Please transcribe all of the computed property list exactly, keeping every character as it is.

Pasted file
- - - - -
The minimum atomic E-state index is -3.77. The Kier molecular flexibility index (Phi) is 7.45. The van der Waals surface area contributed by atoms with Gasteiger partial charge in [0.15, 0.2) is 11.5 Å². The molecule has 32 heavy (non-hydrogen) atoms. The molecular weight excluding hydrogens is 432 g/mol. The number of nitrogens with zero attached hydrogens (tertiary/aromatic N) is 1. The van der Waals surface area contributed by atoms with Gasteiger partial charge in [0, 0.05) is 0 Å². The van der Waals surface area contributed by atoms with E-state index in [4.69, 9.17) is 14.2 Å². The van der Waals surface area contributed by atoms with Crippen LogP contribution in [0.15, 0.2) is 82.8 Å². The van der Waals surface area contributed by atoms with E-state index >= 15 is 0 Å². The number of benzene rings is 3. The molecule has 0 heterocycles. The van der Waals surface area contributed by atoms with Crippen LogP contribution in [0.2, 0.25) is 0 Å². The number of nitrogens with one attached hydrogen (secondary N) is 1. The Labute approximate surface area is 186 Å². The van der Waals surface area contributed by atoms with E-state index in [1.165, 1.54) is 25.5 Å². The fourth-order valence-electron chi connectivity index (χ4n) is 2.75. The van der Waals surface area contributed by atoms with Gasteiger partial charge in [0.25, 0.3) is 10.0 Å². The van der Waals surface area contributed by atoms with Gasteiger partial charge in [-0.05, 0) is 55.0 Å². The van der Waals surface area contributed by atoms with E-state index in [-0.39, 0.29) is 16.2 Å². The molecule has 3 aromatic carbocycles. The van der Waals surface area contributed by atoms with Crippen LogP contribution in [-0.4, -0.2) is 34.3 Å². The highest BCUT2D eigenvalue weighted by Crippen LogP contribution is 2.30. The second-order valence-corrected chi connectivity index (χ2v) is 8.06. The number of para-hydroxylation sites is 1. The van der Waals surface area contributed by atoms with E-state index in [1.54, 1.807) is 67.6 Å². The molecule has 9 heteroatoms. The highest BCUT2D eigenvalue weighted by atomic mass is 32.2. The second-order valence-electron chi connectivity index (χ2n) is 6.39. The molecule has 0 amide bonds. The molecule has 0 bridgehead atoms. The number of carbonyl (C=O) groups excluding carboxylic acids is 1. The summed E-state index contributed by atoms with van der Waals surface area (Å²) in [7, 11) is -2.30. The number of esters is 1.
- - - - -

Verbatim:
The minimum atomic E-state index is -3.77. The Kier molecular flexibility index (Phi) is 7.45. The van der Waals surface area contributed by atoms with Gasteiger partial charge in [0.15, 0.2) is 11.5 Å². The molecule has 32 heavy (non-hydrogen) atoms. The molecular weight excluding hydrogens is 432 g/mol. The number of nitrogens with zero attached hydrogens (tertiary/aromatic N) is 1. The van der Waals surface area contributed by atoms with Gasteiger partial charge in [0, 0.05) is 0 Å². The van der Waals surface area contributed by atoms with E-state index in [4.69, 9.17) is 14.2 Å². The van der Waals surface area contributed by atoms with Crippen LogP contribution in [0.15, 0.2) is 82.8 Å². The van der Waals surface area contributed by atoms with E-state index >= 15 is 0 Å². The number of benzene rings is 3. The molecule has 0 heterocycles. The van der Waals surface area contributed by atoms with Crippen LogP contribution in [0.2, 0.25) is 0 Å². The number of nitrogens with one attached hydrogen (secondary N) is 1. The Labute approximate surface area is 186 Å². The van der Waals surface area contributed by atoms with E-state index in [1.165, 1.54) is 25.5 Å². The fourth-order valence-electron chi connectivity index (χ4n) is 2.75. The van der Waals surface area contributed by atoms with Gasteiger partial charge in [0.25, 0.3) is 10.0 Å². The van der Waals surface area contributed by atoms with Gasteiger partial charge in [-0.05, 0) is 55.0 Å². The van der Waals surface area contributed by atoms with E-state index in [-0.39, 0.29) is 16.2 Å². The molecule has 3 aromatic carbocycles. The van der Waals surface area contributed by atoms with Crippen LogP contribution in [-0.4, -0.2) is 34.3 Å². The highest BCUT2D eigenvalue weighted by Crippen LogP contribution is 2.30. The second-order valence-corrected chi connectivity index (χ2v) is 8.06. The number of para-hydroxylation sites is 1. The van der Waals surface area contributed by atoms with E-state index in [1.54, 1.807) is 67.6 Å². The molecule has 9 heteroatoms. The highest BCUT2D eigenvalue weighted by atomic mass is 32.2. The second-order valence-electron chi connectivity index (χ2n) is 6.39. The molecule has 0 amide bonds. The molecule has 0 bridgehead atoms. The number of carbonyl (C=O) groups excluding carboxylic acids is 1. The summed E-state index contributed by atoms with van der Waals surface area (Å²) in [7, 11) is -2.30. The number of esters is 1.